After I was through inside the church – this was the last interior photo I made – it was time to walk around the building. As I made it around to the side that faces the highway, I saw him. The monk. He was on his way to the mailboxes.
In a minute, he came down the hill, and stopped for a chat. He talked about the town, the Mennonites who live just across the border in Mexico, the weather, Minnesota (where he’s from), a 1940 murder at the liquor store* and showed me the bullet holes, and gave me directions to the cemetery.
But you know what? I never told him about the icon, partly from residual shyness that still pops up from time to time, and partly because it seemed a little too fan-girl.
The whole encounter starts to seem like it was more of a dream than anything else, but I can see clearly his dusty brown robe, his desert boots, his long reddish beard…
Remember that I came to Shafter because of that story about a monk?
He’s about to become part of the narrative, but in the meantime, check out the way the light’s bouncing around here? Lovely, isn’t it?
The biggest building in town is the Sacred Heart of Jesus Catholic Church; a notice posted next to the front door said Mass is celebrated there on the third Sunday of each month, at 2:00 p.m. That door was locked, but the side door wasn’t. I let myself in and spent a happy hour inside exploring and photographing.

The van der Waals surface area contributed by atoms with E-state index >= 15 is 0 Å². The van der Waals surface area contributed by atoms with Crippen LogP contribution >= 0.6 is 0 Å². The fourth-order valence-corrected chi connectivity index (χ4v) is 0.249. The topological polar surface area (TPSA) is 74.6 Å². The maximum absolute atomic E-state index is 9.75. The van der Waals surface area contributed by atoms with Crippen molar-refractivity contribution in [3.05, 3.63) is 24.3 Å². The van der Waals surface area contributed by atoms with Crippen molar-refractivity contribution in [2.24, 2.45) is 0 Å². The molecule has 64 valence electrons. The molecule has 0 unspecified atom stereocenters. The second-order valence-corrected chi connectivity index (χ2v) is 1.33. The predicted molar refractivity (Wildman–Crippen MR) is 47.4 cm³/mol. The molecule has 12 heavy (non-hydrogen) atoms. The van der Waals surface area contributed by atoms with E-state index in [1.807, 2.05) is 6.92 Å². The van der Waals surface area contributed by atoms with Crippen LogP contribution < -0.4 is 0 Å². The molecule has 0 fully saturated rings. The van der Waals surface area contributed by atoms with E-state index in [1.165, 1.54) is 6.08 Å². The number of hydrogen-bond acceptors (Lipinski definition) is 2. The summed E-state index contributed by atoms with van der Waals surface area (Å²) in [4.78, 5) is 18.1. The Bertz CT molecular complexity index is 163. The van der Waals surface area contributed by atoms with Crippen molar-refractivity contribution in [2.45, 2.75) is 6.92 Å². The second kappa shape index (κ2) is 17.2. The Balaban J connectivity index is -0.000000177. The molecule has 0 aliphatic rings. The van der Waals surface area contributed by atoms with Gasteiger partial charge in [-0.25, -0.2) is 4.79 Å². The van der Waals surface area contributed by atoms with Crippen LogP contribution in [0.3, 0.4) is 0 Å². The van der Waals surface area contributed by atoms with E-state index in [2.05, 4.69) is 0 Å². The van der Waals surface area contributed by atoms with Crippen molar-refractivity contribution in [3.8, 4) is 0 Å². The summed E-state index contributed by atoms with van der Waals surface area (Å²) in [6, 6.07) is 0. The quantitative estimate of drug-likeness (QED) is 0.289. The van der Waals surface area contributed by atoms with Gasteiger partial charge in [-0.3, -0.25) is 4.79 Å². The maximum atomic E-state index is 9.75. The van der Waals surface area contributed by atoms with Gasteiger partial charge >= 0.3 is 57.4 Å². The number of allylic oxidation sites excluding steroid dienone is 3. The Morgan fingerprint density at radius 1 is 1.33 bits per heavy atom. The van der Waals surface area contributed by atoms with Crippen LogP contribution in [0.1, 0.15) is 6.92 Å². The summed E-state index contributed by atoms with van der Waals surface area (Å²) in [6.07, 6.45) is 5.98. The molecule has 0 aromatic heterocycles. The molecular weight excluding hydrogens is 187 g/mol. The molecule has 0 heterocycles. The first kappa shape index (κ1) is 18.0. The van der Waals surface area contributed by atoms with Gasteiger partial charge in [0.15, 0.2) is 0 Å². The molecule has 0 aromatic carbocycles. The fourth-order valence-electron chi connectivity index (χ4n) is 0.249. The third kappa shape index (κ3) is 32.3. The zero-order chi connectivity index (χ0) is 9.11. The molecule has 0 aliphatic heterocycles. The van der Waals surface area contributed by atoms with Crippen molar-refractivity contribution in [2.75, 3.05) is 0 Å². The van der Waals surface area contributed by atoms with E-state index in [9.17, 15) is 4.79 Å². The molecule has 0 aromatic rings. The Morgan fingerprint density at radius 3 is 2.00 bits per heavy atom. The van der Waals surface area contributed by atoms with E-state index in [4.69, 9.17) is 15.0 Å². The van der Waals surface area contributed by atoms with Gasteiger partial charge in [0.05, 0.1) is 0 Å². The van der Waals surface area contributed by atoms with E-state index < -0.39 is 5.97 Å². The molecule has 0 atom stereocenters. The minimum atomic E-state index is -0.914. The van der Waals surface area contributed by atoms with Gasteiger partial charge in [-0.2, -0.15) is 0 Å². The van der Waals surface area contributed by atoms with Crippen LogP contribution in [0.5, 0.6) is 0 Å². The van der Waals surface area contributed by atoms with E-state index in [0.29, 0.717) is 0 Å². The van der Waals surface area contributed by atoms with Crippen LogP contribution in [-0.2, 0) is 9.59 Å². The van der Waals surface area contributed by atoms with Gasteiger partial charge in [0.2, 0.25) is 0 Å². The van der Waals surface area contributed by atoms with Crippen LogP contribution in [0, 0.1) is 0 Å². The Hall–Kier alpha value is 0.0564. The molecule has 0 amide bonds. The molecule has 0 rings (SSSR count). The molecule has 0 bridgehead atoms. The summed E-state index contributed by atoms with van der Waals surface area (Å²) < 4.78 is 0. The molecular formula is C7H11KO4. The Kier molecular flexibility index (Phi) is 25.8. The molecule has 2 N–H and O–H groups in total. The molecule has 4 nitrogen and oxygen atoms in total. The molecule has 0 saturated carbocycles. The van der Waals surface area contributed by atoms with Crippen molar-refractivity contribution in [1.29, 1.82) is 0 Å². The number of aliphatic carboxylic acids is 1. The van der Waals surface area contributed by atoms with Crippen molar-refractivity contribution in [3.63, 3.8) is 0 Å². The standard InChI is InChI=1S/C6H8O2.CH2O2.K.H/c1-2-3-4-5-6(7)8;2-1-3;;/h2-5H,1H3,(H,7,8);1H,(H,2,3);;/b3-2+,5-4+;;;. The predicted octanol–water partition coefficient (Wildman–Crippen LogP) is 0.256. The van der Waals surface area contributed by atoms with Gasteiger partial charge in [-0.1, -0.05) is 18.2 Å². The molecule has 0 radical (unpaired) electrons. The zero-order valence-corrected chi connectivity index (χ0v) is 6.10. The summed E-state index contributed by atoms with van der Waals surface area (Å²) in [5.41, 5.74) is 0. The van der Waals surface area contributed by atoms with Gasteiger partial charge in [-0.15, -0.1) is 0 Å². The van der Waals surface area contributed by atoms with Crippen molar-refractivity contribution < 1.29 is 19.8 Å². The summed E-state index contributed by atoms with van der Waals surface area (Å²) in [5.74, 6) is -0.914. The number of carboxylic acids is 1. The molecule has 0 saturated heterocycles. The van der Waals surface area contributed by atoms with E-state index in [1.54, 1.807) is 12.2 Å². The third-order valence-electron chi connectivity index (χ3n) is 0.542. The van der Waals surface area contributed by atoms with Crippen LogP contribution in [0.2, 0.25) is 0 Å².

This view, from the loft, was my favorite and I was especially captivated by the shadows behind the altar.
A small icon, painted in the traditional Russian style and purchased in a desert town in Texas, was the reason I found myself in the ghost town of Shafter, Texas, on a Saturday morning.
I’m not usually a purchaser of religious-themed art, but that little painting called to me. I circled it three or four or five times before I gave in and bought it. The man at the store told me it was painted by Brother Paschal, a monk who lives as a hermit in Shafter. “There’s only about nine people in Shafter,” he said, “so if you go down there, it ought to be easy to find him.”